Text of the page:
Combat cameraman Neil Davis discusses one of the most memorable images of the Vietnam War, when the national police chief shot dead a Vietnamese suspect. Davis tells the full story of how the prisoner was suspected of killing the police chief’s friend, together with his wife and six children. Summary by Damien Parer.
Frontline was nominated for Best Documentary (Feature) at the 1980 Academy Awards.
A fascinating and little-heard first hand account of the circumstances around one of the most famous images to come out of the Vietnamese war.
A biographical documentary about the working life of combat cameraman and correspondent, Neil Davis (1934–1985). The former Tasmanian went to Vietnam in 1974, working for the London based Visnews. He worked alone filming the Vietnam War and continued on into Cambodia. As a war correspondent, he worked at the extreme front-line, filming the Vietnamese army and on several occasions filming the enemy, the Vietcong. The documentary includes a filmed interview with Davis, much of his famous war footage and historical footage.
A fascinating documentary. The viewer sees the remarkable footage taken under fire and hears Neil Davis’s description of the circumstances. He talks about the role of the war correspondent and gives the sense of being engulfed in war when your colleagues and friends are killed.
This clip shows Neil Davis talking about his experiences as an Australian combat cameraman reporting on the Vietnam War. The clip opens with Davis describing the execution of a suspected Vietcong guerilla in the streets of Saigon by the South Vietnamese police general Nguyen Ngoc Loan. Archival footage of some of the civilian victims of the War is presented as Davis’s voice-over explains the background to the execution. South Vietnamese troops are shown taking the suspected Vietcong guerilla to the police chief.
Notes by Damien Parer
Education notes provided by The Learning Federation and Education Services Australia
This clip starts approximately 30 minutes into the documentary.
Cameraman Neil Davis is interviewed by a river bank.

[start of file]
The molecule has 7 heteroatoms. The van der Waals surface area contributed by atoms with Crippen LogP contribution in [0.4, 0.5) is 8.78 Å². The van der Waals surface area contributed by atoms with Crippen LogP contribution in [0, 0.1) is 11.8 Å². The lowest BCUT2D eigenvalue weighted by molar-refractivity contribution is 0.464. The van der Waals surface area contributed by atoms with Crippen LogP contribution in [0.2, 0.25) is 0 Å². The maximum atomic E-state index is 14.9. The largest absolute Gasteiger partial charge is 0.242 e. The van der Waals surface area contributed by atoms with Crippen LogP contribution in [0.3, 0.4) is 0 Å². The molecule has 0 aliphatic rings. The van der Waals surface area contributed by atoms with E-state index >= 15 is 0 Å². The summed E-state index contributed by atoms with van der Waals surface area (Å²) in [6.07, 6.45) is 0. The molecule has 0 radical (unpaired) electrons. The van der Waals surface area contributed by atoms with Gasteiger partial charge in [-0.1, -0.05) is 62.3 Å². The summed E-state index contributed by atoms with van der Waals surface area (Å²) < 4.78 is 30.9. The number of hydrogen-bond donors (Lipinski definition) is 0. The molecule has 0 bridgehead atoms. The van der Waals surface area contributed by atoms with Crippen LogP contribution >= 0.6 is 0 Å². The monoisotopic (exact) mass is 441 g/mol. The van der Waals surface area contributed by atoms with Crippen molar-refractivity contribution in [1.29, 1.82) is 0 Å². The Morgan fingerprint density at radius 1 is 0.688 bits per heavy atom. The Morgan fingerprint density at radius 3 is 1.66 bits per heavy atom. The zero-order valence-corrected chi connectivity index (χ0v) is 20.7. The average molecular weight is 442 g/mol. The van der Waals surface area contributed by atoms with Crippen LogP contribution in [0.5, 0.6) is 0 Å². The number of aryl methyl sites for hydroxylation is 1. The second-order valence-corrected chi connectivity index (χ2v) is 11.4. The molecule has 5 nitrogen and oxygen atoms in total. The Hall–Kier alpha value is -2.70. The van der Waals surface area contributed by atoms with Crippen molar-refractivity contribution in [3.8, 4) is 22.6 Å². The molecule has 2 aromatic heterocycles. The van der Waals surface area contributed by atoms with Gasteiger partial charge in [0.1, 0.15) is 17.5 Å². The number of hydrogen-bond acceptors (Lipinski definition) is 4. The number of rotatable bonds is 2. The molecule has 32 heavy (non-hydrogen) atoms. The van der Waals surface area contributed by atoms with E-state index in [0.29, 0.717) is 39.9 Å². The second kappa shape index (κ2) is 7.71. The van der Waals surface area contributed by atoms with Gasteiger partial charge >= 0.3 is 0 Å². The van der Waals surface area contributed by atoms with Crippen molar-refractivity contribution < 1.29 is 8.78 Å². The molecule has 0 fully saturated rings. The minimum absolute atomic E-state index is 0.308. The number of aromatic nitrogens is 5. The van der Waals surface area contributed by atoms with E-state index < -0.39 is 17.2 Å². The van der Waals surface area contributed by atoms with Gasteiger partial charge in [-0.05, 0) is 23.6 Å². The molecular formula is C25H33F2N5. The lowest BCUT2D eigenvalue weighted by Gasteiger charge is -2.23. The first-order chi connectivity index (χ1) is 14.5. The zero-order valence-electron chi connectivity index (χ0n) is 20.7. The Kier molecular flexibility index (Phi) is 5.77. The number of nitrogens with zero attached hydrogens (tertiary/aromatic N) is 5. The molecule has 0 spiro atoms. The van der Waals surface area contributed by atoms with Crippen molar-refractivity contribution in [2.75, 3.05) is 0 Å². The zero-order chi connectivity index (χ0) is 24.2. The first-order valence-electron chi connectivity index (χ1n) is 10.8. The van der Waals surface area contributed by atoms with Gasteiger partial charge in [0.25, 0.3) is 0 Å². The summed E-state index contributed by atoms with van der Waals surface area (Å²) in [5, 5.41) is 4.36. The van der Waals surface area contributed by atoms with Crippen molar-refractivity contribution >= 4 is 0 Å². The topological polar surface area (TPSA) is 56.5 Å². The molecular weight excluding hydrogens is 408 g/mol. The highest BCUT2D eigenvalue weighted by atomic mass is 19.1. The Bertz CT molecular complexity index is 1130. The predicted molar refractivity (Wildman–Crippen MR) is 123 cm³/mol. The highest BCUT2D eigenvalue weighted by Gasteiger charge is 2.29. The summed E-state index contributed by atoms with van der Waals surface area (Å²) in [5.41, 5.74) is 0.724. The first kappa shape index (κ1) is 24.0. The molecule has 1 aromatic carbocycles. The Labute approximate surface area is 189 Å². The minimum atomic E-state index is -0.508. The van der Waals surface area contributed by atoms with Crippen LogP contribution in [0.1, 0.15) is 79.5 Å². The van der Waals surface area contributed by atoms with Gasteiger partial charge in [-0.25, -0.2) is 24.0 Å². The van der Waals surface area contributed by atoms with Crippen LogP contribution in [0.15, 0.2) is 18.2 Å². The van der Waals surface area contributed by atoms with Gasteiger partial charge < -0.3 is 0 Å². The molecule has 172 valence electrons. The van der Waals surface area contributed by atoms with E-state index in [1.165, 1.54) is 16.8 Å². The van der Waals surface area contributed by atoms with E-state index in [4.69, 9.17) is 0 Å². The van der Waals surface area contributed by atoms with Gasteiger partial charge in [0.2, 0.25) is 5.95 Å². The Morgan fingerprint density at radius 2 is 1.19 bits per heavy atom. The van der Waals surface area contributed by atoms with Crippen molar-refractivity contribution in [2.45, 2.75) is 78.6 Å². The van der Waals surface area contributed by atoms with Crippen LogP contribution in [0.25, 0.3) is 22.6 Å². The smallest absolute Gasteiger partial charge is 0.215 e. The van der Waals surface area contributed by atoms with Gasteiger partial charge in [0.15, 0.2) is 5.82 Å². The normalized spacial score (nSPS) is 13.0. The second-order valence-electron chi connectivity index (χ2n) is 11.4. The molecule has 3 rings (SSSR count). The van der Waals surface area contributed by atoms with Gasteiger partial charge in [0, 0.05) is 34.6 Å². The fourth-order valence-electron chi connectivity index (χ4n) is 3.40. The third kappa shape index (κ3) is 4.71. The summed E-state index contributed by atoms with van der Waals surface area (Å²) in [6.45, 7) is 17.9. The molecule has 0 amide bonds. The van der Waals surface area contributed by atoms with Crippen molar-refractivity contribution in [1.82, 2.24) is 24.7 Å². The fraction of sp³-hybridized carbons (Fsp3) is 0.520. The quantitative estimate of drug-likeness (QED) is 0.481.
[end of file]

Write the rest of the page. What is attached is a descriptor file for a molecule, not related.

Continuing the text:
Neil I don’t think anybody can be excused for killing an unarmed man. However, it happens in wartime a lot. General Luang wasn’t exceptional in that. He killed the man, the Vietcong, in the full view of the public in the streets of Saigon. That was exceptional, for a national police chief to do that. There was a reason, of course, from his point of view. Only an hour before, he had learnt that the Vietcong had swept over the police compound in Saigon and his best friend, who was a police colonel, and the colonel’s wife and six children, had all been killed.
Archival footage of young civilian victims of the Vietnam War is presented as Davis’s explains how the deaths of a family known to Nguyen Ngoc Loc may have triggered this shocking public execution.
Neil Of course, the colonel was killed in the course of his duty, but the six children – and General Luang was the godfather to some of those children – had been murdered. Their throats had been cut.
South Vietnamese troops are shown escorting the suspected Vietcong guerrilla down a street where he is confronted by the police general.
Neil When the Vietcong was brought before Luang in the street, he asked where he’d been captured and the troops said he’d been captured near the police compound, whereupon Luang, whatever went through his mind, one can only imagine.